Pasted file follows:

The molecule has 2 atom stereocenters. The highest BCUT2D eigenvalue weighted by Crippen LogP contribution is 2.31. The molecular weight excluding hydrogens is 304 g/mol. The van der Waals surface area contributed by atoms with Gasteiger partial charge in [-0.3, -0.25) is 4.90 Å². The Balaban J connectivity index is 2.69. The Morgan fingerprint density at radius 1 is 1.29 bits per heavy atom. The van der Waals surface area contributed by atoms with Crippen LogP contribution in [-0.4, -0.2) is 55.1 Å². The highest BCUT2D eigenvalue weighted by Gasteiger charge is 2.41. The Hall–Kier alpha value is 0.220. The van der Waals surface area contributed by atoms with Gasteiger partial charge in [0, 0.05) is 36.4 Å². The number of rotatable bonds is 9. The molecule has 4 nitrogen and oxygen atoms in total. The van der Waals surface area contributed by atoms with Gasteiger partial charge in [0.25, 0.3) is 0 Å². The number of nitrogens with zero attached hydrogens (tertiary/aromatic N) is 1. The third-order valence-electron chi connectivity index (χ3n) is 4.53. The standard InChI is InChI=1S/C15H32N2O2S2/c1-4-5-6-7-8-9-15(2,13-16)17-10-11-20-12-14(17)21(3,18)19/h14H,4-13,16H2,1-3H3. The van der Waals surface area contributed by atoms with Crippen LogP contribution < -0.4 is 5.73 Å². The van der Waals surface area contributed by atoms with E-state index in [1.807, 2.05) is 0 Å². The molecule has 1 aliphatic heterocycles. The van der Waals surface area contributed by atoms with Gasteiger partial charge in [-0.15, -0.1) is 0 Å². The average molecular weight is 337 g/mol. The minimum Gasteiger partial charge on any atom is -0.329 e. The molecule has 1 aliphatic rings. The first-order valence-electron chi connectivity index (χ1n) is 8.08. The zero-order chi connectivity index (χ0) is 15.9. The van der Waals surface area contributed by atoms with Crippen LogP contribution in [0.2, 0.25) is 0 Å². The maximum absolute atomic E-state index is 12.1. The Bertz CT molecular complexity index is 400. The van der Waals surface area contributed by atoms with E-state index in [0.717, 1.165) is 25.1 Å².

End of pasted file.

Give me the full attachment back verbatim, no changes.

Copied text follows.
The molecule has 2 atom stereocenters. The highest BCUT2D eigenvalue weighted by Crippen LogP contribution is 2.31. The molecular weight excluding hydrogens is 304 g/mol. The van der Waals surface area contributed by atoms with Gasteiger partial charge in [-0.3, -0.25) is 4.90 Å². The Balaban J connectivity index is 2.69. The Morgan fingerprint density at radius 1 is 1.29 bits per heavy atom. The van der Waals surface area contributed by atoms with Crippen LogP contribution in [-0.4, -0.2) is 55.1 Å². The highest BCUT2D eigenvalue weighted by Gasteiger charge is 2.41. The Hall–Kier alpha value is 0.220. The van der Waals surface area contributed by atoms with Gasteiger partial charge in [0, 0.05) is 36.4 Å². The number of rotatable bonds is 9. The molecule has 4 nitrogen and oxygen atoms in total. The van der Waals surface area contributed by atoms with Gasteiger partial charge in [0.25, 0.3) is 0 Å². The number of nitrogens with zero attached hydrogens (tertiary/aromatic N) is 1. The third-order valence-electron chi connectivity index (χ3n) is 4.53. The standard InChI is InChI=1S/C15H32N2O2S2/c1-4-5-6-7-8-9-15(2,13-16)17-10-11-20-12-14(17)21(3,18)19/h14H,4-13,16H2,1-3H3. The van der Waals surface area contributed by atoms with Crippen LogP contribution < -0.4 is 5.73 Å². The van der Waals surface area contributed by atoms with E-state index in [1.807, 2.05) is 0 Å². The molecule has 1 aliphatic heterocycles. The van der Waals surface area contributed by atoms with Gasteiger partial charge in [-0.15, -0.1) is 0 Å². The average molecular weight is 337 g/mol. The minimum Gasteiger partial charge on any atom is -0.329 e. The molecule has 1 aliphatic rings. The first-order valence-electron chi connectivity index (χ1n) is 8.08. The zero-order chi connectivity index (χ0) is 15.9. The van der Waals surface area contributed by atoms with Crippen LogP contribution in [0.2, 0.25) is 0 Å². The maximum absolute atomic E-state index is 12.1. The Bertz CT molecular complexity index is 400. The van der Waals surface area contributed by atoms with E-state index in [0.717, 1.165) is 25.1 Å².